People who think that OR was primarily a movement designed to change people's opinions, are wrong (many people automatically dissed it as an extremist movement, as fully expected). It was a group of Christians who wanted to save the lives of babies and assist women considering abortion. And it succeeded in doing so. Randall Terry and those in OR could not or cannot change people's hearts. There are plenty of pro-lifers out there who are using persuasive techniques to cause people to reconsider the pro-death position. More power to them. May they multiply exponentially. But that is not what OR was primarily about. It wasn't a mere "tactic" or "strategy." It was felt obedience to biblical commands. And it could have easily succeeded in shutting down abortion (and the legal system) if millions had entered into the movement.

Meanwhile, millions upon millions of Christians, including Catholics, continue to vote for child-killers (mostly in the Democratic Party), so that the holocaust continues. Abortion could be over in a month if only Christians would be consistent in this, and not give sanction to evil (we wouldn't even have to disobey human laws; it would all be perfectly legal). If Christians would simply continue having children at the rate we used to, and raised good Christian disciples, legal abortion in America would be over in 20 years at the most. Once the Baby Boomer generation (my own illustrious folks) that brought in most of the rotgut "liberated" sexual practices dies out in 20-30 years, then maybe we can see some real societal progress and revival (as when the generation of the Exodus had to die out before God could make any forward progress with His people).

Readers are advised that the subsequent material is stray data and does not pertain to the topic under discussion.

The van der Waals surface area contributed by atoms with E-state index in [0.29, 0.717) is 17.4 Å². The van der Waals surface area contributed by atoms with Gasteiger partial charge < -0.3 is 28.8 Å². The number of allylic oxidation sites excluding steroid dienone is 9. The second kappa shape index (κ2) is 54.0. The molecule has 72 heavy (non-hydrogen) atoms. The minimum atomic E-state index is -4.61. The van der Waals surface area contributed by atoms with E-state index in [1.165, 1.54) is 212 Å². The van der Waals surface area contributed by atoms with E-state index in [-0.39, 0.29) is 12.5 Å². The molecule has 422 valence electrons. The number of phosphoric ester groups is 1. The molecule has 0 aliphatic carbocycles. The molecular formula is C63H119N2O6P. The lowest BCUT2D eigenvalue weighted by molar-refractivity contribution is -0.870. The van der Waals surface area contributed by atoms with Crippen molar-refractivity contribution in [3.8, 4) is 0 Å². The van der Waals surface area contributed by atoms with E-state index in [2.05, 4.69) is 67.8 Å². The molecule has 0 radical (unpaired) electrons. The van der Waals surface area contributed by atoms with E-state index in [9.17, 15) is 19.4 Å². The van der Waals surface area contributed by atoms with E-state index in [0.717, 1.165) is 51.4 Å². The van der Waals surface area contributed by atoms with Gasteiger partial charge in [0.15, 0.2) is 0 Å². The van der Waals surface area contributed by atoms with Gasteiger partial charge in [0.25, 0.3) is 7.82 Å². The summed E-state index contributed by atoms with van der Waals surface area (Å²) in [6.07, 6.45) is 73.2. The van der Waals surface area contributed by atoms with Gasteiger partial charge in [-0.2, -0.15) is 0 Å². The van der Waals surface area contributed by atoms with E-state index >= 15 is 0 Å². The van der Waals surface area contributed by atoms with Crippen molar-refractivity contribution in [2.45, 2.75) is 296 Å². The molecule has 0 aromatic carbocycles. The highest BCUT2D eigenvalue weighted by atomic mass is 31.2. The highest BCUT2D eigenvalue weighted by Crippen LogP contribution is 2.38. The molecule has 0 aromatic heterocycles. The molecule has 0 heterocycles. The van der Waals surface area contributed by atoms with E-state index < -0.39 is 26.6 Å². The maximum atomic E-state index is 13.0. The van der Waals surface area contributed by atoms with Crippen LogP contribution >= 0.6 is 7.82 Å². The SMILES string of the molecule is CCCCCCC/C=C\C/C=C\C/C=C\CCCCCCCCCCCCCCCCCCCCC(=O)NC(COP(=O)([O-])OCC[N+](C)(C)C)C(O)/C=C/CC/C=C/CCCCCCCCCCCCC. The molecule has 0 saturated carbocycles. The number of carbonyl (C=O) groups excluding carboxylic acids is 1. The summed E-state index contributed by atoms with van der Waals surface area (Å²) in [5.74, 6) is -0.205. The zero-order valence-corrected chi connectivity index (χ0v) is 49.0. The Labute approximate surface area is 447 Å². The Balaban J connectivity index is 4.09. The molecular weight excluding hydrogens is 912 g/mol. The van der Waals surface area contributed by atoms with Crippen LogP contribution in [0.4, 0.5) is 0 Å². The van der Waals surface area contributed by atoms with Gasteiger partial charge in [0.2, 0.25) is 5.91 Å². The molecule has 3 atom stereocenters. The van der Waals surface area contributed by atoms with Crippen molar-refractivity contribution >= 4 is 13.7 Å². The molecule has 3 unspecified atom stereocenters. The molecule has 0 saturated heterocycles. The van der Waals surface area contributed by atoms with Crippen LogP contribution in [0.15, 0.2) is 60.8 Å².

Stopping legal abortion, though, is an absurdly simple procedure: stop voting for those who allow the evil to continue, and have lots of kids and raise them as pro-life Christians. All we gotta do is be consistent Christians. How unnecessary, then, that the murder continues. What a sad commentary on the state of Christianity in America . . . we either have the scores of Protestant denominations who expressly uphold abortion rights as a matter of policy, or we have those in pro-life denominations and the Catholic Church who vote for those who see nothing wrong with maintaining legal child-killing. God help us.

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A vote for Obama (as with any pro-abort Democrat or Republican) is a vote for maintaining legal abortion. That's not all it is a vote for, of course, but it is certainly one result, and any Christian who is pro-life should ponder this very seriously before pulling the lever in November.

I happen to like Obama personally, but that has no relationship to whether I should vote for him. I like the children who stand to be killed better than the charming, charismatic candidate.

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The Baby Boomers will eventually die out. All we Christian pro-lifers have to do is have lots of children, and raise them up as good Christians and Catholics. Demographics is destiny.

Why do we hear so much about Muslims? Cuz there are so many of 'em. They still have kids. Christians (including Catholics) don't anymore. Obviously, we have decided that many things are more important than children, and that the world is so bad that we shouldn't bring children into it. My own brother decided this. I remember thinking at the time (before I was a pro-lifer or a committed evangelical) that there was something very odd and unusual about this attitude.